Early detection, through regular and complete eye exams, is the key to protecting your vision from damage caused by glaucoma. Regular eye check up helps us to diagnose Glaucoma. Yash eye hospital and laser center has one of the most modern and sophisticated Glaucoma Clinic.
The following table gives us, how regularly eye check up should be done.
|Between age of 35 to 40 years||:||First Check up|
|Between age of 40 to 60 years||:||Once in every two to three years|
|After age of 60 years||:||Once every year|
Routine Tests for Glaucoma :
Regular glaucoma check-ups include two routine eye tests tonometry and ophthalmoscopy.
- Tonometry: The tonometry test measures the inner pressure of the eye or intraocular pressure with a special instrument called applanation tonometer.
- Ophthalmoscopy: Ophthalmoscopy is used to examine the inside of the eye, especially the optic nerve.
If the pressure in the eye is not in the normal range, or if the optic nerve looks unusual, then full glaucoma evaluation is advised.
Full Glaucoma Evaluation consists of tests called perimetry, gonioscopy, pachymetry, optic disc photography and OCT (optical coherence tomography or laser imaging of the nerve of the eye).
- Perimetry: The perimetry test is also called a visual field test. During this test, you will be asked to look straight ahead and then indicate when a moving light passes your peripheral (or side) vision. This helps draw a “map” of your vision.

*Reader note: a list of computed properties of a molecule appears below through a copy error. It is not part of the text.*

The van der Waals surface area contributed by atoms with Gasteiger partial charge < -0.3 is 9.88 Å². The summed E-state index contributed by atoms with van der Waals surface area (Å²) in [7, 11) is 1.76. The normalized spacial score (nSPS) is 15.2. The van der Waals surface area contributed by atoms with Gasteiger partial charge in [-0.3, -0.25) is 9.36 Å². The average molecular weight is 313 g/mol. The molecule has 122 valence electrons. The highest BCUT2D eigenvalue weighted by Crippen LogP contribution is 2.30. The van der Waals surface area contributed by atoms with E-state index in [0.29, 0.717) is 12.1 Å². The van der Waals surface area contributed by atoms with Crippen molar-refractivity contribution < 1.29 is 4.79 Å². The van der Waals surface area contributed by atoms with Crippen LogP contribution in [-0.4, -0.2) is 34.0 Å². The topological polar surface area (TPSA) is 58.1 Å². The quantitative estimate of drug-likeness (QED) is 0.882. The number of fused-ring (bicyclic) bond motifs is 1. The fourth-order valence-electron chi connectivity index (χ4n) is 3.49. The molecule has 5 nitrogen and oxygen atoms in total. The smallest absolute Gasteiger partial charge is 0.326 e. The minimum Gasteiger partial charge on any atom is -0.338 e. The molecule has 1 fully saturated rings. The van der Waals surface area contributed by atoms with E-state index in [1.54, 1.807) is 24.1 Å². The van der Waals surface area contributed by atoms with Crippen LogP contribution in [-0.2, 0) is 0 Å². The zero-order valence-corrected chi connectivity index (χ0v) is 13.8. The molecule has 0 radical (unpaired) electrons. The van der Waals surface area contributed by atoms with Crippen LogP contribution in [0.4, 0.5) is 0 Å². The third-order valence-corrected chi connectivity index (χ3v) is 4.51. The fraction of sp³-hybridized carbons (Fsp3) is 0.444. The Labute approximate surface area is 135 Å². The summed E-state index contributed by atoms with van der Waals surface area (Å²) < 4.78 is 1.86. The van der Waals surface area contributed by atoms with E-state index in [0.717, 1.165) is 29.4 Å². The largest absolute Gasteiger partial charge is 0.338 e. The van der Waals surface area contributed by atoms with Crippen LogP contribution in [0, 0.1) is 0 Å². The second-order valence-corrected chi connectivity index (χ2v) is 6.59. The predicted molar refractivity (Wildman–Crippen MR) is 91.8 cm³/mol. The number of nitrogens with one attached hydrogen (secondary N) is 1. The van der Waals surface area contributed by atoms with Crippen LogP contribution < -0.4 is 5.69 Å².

Gonioscopy: Gonioscopy is a painless eye test that checks if the angle where the iris meets the cornea is open or closed, showing if either open angle or closed angle glaucoma is present.
- OCT: The OCT instrument utilizes a technique called optical coherence tomography which creates images by use of special beams of light. The OCT machine can create a contour map of the optic nerve, optic cup and measure the retinal nerve fiber thickness. Over time this machine can detect loss of optic nerve fibers.
- Pachymetry: Simple, quick and painless test to Determine Corneal Thickness
Why is Corneal Thickness Important?
Corneal thickness is important because it can mask an accurate reading of eye pressure. Actual IOP may be underestimated in patients with thinner cornea and overestimated in patients with thicker cornea.